Duration of IMMA Cursus: 3 years starting 1st October finishing 30 September of the following calendar year.

Year 1:

  • Further assessment of each new student and the in-depth knowledge of their technical and musical knowledge.
  • Personally tailored individual study plan in order for the new student to acquire improved specific technical skills and musicianship through:
    • Scales
    • Etudes
    • Exercises for the left and right hand
  • The culture of:
    • Choice of fingering
    • Intonation
    • Sound
    • Interpretation choices
    • Phrasing and the study thereof
  • Personally tailored choice of new repertoire
  • Learning of IMMA’s musical conception
  • Lessons:
    • 6 hours of individual lessons per month
    • Approximately 4 hours of chamber music lessons per month
    • Up to 20 hours of orchestral ensemble rehearsals and concert preparation per month
    • Approximately 6 hours of International guest teachers per quarter
    • Public performances:
    • Approximately 20 chamber orchestra concerts per academic year
    • Approximately 3 concerts of chamber music group (duets, trios, quartets etc..) per year
  • Assessment of good integration in the group
  • Intense personal instrument practice

During year 1, two examinations shall take place to assess all the above and in particular Etudes and scales for the technical side and Repertoire for musicianship, thus enabling them to pursue or not their studies at IMMA:

  • The first one at the end of December.
  • The second one at the end of June.

Year 2

Once a student has passed the first year he or she shall enter a consolidation program over the two last years of the cursus:

  • Main focus on acquisition of repertoire
  • Consolidation of technique
  • Lessons:
    • 6 hours of individual lessons per month
    • 4 hours of chamber music lessons per month per student
    • Up to 20 hours of orchestral ensemble rehearsals and concert preparation per month per student
    • 6 hours of lessons with International guest professors per quarter
  • Public performances:
    • Approximately 20 chamber orchestra concerts per academic year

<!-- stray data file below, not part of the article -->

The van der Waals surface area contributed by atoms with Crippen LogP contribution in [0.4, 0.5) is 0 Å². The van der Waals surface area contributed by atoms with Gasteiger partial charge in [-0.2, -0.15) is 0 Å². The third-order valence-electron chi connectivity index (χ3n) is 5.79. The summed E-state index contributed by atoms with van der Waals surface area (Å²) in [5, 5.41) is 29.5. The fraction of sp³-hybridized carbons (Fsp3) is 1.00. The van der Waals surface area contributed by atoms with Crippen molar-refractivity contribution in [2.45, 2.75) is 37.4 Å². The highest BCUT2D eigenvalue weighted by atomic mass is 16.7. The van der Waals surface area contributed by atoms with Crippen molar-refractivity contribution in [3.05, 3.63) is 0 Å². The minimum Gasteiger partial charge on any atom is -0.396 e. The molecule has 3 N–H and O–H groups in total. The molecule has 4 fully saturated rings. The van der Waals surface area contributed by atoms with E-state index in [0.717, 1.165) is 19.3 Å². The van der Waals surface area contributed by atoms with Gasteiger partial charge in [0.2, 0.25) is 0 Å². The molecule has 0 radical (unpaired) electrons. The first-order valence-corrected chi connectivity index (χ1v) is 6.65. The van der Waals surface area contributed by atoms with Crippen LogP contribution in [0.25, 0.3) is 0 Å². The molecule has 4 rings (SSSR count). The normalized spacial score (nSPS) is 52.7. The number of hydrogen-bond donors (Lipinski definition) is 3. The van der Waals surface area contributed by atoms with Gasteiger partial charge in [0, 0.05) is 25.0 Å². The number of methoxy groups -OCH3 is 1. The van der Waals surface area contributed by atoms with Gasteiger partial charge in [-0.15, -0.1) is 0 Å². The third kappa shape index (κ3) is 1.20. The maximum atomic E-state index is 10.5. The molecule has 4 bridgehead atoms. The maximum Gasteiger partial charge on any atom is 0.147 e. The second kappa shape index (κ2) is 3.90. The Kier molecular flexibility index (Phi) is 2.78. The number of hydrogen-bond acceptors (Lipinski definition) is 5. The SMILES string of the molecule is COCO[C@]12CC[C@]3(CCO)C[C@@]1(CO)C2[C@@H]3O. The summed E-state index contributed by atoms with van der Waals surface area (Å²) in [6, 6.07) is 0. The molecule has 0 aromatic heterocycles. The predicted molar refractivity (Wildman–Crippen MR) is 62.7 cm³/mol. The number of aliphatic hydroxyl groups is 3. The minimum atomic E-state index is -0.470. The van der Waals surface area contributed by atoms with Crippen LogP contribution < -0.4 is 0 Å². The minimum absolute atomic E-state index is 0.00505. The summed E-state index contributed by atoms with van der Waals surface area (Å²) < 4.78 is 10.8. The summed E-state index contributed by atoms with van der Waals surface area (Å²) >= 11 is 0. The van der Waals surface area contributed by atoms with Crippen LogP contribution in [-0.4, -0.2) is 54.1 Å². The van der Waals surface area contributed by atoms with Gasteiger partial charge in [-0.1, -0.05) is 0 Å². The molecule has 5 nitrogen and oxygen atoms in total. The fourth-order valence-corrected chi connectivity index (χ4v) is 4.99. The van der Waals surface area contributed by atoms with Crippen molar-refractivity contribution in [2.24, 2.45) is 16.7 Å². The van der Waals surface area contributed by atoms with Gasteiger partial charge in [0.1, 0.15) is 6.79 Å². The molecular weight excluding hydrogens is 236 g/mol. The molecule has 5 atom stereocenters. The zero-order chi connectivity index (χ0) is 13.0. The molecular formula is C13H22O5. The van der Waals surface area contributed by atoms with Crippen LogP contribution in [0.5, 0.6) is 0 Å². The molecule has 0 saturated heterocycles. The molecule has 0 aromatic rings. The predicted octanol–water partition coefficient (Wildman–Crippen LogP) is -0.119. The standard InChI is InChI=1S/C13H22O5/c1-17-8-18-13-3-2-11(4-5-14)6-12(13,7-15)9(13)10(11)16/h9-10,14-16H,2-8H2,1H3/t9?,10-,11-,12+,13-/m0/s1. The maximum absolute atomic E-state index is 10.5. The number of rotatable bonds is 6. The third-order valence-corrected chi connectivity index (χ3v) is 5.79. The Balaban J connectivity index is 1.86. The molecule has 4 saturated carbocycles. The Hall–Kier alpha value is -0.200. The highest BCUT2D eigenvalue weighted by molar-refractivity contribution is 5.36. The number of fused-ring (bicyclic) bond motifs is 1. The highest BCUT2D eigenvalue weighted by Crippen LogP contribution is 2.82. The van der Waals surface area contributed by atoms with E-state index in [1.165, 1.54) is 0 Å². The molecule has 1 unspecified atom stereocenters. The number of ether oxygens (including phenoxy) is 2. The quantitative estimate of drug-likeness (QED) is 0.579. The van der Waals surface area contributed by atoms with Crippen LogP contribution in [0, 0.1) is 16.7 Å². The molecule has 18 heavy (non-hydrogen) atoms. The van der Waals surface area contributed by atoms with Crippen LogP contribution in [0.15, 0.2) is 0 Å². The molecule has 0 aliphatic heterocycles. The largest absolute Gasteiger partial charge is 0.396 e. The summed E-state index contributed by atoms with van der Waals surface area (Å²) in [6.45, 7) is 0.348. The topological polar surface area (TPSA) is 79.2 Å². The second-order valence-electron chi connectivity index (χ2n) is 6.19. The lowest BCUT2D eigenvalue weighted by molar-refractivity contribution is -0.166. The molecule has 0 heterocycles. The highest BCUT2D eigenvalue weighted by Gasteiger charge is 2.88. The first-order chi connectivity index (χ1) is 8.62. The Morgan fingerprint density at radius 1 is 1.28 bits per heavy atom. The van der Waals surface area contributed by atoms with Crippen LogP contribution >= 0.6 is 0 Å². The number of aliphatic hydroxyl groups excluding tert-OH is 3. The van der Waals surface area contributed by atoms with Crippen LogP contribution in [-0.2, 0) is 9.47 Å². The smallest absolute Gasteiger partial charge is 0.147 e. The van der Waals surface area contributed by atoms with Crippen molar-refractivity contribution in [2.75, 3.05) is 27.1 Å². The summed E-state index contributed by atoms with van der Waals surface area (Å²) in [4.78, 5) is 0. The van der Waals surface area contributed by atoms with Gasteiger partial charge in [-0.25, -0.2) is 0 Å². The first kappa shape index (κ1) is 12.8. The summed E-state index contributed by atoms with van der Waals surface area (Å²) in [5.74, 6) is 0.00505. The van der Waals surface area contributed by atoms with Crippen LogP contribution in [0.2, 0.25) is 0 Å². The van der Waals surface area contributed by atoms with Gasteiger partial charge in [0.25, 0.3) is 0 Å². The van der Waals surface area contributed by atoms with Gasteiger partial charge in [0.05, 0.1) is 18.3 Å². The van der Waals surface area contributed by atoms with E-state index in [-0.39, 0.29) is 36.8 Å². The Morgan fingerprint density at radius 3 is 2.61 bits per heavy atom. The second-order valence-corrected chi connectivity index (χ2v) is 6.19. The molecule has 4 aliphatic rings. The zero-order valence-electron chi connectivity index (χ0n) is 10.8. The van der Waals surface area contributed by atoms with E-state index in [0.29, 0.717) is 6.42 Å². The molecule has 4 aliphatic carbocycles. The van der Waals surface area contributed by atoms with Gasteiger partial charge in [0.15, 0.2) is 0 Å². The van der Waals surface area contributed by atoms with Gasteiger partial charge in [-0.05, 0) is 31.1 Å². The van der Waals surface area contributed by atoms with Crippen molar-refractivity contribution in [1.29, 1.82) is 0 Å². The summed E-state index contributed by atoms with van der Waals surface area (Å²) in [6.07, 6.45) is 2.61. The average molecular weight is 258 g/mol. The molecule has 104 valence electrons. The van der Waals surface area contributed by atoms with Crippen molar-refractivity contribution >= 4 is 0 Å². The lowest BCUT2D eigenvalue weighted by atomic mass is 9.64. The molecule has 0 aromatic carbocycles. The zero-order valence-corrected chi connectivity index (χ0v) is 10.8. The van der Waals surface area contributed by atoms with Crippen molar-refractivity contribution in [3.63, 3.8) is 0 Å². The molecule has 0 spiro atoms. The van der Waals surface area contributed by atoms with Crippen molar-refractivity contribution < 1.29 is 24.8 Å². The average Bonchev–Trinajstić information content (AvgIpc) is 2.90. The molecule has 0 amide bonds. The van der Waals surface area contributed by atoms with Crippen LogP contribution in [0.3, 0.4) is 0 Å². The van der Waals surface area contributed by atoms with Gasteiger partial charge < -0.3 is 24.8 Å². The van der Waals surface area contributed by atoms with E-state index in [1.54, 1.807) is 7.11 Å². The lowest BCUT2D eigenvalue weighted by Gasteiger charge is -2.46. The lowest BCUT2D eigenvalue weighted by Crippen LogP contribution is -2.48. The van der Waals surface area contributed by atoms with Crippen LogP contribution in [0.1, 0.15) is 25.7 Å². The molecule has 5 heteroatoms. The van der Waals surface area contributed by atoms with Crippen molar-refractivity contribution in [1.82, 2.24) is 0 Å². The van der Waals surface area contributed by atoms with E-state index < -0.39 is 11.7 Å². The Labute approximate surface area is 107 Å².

• Approximately 3 concerts of chamber music groups (duets, trios, quartets etc..) per year per student
    • Up to 2 concerts as soloists per year
  • Preparation and participation to international competitions
  • Acquisition of teaching techniques: Coaching of young music students
  • Chamber music with piano students of HEM of Lausanne and Geneva to consolidate and widen recital repertoire
  • Acquisition of professional recording techniques in state of the arts recording studios

Year 3

Same consolidation program with the addition of the ‘Professional Insertion Program’ designed specifically for IMMA students:

  • Preparation for orchestral auditions repertoire
  • Meetings with Artistic directors and leaders of major symphonic orchestras
  • Meeting with professional artists agents

During year 2 and 3, students are assessed twice a year by exams in December and July on all aspects of the cursus.

At the end of year 3:

  • Graduation Recital
  • Award of the IMMA Diploma

CONCLUSION:

IMMA’s Pedagogy and cursus are demanding. They require intense work and discipline. They are accompanied by a detailed Set of Rules called ‘IMMA Rules’ which are given to them in a separate document.

The aim of IMMA’s pedagogy is to allow students, in a unique environment, to reach their human and musical best whilst preparing them to their professional lives as soloists and/or successful members of orchestras and music ensembles. The track record of IMMA’s students obtaining prominent positions in orchestras and music schools around the world is a tribute to this pedagogy.

It also gives them the extraordinary chance to familiarize themselves with European musical tradition and culture.

The final and superior aim of the pedagogy is to make every IMMA alumnus an Ambassador of this tradition of excellence and musicianship, to preserve this unique cultural heritage defended so strongly by its Founder, Lord Yehudi Menuhin.

Posted on: December 21st, 2012